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C–H∙∙∙O participation in the dimer of aromatic N-sulfinylhydrazines

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C–H∙∙∙O participation in the dimer of aromatic N-sulfinylhydrazines

Boateng, Stephen (2013) C–H∙∙∙O participation in the dimer of aromatic N-sulfinylhydrazines. Masters thesis, Concordia University.

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Abstract

To assess the substituent effect on the stability of hydrogen-bonded dimers from N-phenyl-N’-sulfinylhydrazines (Ph–NH–NSO), and to confirm the suggested participation of Co–H∙∙∙O interactions in the dimer from protons in ortho position, 1H NMR (proton nuclear magnetic resonance) dilution studies were carried out on the unsubstituted and the meta- and para-methyl substituted compounds. The 1H NMR spectra of the solutions in CDCl3, recorded from the limit of detectability in dilute solution to the solubility limit, at room and low temperature, show characteristic chemical shift changes to lower field, in the resonances of the N–H as well as of the Co–H protons. Upon dilution, a dissociation equilibrium exists, and both the monomer and dimer chemical shifts, for
N–H and Co–H, can be obtained from the concentration-dependence regression curves, which allows to establish a measure of the strength of the hydrogen bonding network in the dimer through the equilibrium (dimerization or association) constant. For dimer formation using the 1H NMR data, a small substituent effect is observed in meta- and para-methyl substituted Ph–NH–NSO, whose dimers are both destabilized to approximately the same degree compared to the stability of the unsubstituted dimer. From the studies, and as had been suggested earlier from computational work, it is clear that the Co–H∙∙∙O interaction is indeed involved in the hydrogen-bonding network in the dimers of unsubstituted and methyl-substituted Ph–NH–NSO’s, based on the characteristic deshielding of the protons that are specifically involved in the hydrogen bond formation. Finally, the experimental 1H NMR results obtained show a remarkable agreement with those obtained from computational work at the density-functional theory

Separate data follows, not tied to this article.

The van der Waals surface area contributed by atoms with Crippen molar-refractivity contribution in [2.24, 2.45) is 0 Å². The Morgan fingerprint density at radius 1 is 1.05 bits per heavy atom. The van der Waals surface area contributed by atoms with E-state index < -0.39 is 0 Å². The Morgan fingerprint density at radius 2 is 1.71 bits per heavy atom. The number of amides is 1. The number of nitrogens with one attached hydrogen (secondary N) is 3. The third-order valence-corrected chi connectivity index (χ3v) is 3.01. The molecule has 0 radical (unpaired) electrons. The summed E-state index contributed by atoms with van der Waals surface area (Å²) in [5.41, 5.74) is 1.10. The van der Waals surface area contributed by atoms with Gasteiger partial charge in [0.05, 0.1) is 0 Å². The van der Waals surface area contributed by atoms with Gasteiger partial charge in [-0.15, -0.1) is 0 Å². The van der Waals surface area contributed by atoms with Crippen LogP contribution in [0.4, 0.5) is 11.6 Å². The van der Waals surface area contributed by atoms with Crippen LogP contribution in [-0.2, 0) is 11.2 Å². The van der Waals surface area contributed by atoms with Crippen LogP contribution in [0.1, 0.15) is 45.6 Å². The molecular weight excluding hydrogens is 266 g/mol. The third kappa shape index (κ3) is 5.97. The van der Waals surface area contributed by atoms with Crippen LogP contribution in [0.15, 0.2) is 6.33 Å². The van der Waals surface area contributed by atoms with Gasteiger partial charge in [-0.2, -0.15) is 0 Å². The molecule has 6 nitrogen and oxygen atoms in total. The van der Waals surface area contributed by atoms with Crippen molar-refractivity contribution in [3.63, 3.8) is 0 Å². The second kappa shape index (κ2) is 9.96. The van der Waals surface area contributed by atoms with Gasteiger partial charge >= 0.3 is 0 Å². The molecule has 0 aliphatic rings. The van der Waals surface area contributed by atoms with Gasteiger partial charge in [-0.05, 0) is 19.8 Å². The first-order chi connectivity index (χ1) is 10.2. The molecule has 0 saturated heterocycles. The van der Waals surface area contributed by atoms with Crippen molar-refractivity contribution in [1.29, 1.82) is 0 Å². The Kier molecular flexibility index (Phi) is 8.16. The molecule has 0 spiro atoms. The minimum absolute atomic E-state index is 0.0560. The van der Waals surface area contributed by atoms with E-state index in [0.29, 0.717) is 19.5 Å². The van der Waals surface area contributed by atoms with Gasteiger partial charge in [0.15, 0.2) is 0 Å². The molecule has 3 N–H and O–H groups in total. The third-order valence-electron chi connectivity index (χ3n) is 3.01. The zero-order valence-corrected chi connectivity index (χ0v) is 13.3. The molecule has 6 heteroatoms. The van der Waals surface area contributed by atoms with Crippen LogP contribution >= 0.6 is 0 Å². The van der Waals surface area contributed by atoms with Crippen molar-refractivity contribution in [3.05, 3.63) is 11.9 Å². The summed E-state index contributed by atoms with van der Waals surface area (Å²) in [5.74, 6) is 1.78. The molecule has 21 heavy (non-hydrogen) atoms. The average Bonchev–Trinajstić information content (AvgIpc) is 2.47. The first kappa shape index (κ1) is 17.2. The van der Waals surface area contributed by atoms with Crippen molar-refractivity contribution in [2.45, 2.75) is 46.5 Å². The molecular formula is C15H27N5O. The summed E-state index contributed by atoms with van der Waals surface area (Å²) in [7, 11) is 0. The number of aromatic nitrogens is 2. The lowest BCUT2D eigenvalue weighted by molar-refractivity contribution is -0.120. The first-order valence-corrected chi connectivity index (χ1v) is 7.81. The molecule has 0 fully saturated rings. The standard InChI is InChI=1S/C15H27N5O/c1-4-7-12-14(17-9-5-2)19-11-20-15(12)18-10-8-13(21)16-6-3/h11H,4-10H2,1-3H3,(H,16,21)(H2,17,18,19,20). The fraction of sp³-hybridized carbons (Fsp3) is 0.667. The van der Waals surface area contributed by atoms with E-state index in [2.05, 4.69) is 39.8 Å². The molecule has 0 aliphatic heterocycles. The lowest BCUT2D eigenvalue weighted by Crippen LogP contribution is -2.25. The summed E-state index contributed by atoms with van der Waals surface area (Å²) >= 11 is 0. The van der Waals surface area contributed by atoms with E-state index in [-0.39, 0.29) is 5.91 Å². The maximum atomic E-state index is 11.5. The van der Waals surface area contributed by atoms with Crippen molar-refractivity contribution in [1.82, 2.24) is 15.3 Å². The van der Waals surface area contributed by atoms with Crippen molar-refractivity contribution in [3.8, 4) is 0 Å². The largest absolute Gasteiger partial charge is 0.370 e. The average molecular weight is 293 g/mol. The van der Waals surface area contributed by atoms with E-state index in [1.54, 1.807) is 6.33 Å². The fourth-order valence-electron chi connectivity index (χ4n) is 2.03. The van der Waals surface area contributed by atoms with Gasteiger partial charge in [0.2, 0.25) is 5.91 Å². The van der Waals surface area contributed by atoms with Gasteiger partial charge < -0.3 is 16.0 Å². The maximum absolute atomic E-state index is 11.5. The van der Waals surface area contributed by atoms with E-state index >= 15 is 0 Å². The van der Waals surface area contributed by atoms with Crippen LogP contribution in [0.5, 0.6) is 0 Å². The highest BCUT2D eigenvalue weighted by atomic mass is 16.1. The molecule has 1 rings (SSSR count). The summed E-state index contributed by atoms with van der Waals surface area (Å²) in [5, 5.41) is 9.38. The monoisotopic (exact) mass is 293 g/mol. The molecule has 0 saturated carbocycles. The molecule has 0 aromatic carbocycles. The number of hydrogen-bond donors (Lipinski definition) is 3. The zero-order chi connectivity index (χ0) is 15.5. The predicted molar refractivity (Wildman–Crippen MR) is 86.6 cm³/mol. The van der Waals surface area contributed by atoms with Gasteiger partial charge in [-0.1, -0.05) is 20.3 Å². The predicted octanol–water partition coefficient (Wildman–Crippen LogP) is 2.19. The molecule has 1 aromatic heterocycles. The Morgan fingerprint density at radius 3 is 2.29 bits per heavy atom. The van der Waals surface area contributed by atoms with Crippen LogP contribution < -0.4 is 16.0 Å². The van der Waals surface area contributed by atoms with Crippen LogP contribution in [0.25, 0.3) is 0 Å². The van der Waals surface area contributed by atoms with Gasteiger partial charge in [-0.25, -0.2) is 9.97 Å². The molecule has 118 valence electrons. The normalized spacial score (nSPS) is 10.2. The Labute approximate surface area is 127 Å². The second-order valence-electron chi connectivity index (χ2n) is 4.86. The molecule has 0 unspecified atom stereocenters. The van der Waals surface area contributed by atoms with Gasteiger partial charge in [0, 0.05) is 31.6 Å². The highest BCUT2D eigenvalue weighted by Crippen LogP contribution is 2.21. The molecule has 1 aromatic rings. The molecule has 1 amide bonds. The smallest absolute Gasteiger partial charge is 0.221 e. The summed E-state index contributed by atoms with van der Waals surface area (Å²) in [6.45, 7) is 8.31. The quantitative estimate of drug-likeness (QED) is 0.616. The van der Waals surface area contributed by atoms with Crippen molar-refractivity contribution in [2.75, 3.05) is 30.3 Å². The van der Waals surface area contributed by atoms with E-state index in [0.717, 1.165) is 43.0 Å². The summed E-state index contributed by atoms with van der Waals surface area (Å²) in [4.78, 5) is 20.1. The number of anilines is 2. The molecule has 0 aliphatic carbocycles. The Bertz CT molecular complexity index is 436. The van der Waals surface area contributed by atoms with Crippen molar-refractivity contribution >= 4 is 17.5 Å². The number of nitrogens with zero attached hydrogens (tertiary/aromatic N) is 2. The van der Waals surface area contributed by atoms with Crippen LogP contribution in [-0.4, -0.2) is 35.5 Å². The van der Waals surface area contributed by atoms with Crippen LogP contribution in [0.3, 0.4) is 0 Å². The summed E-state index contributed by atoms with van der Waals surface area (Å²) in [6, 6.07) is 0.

Divisions:Concordia University > Faculty of Arts and Science > Chemistry and Biochemistry
Item Type:Thesis (Masters)
Authors:Boateng, Stephen
Institution:Concordia University
Degree Name:M. Sc.
Program:Chemistry
Date:16 December 2013
Thesis Supervisor(s):Muchall, H. M.
ID Code:978179
Deposited By: STEPHEN BOATENG
Deposited On:30 Jun 2014 20:15
Last Modified:18 Jan 2018 17:46
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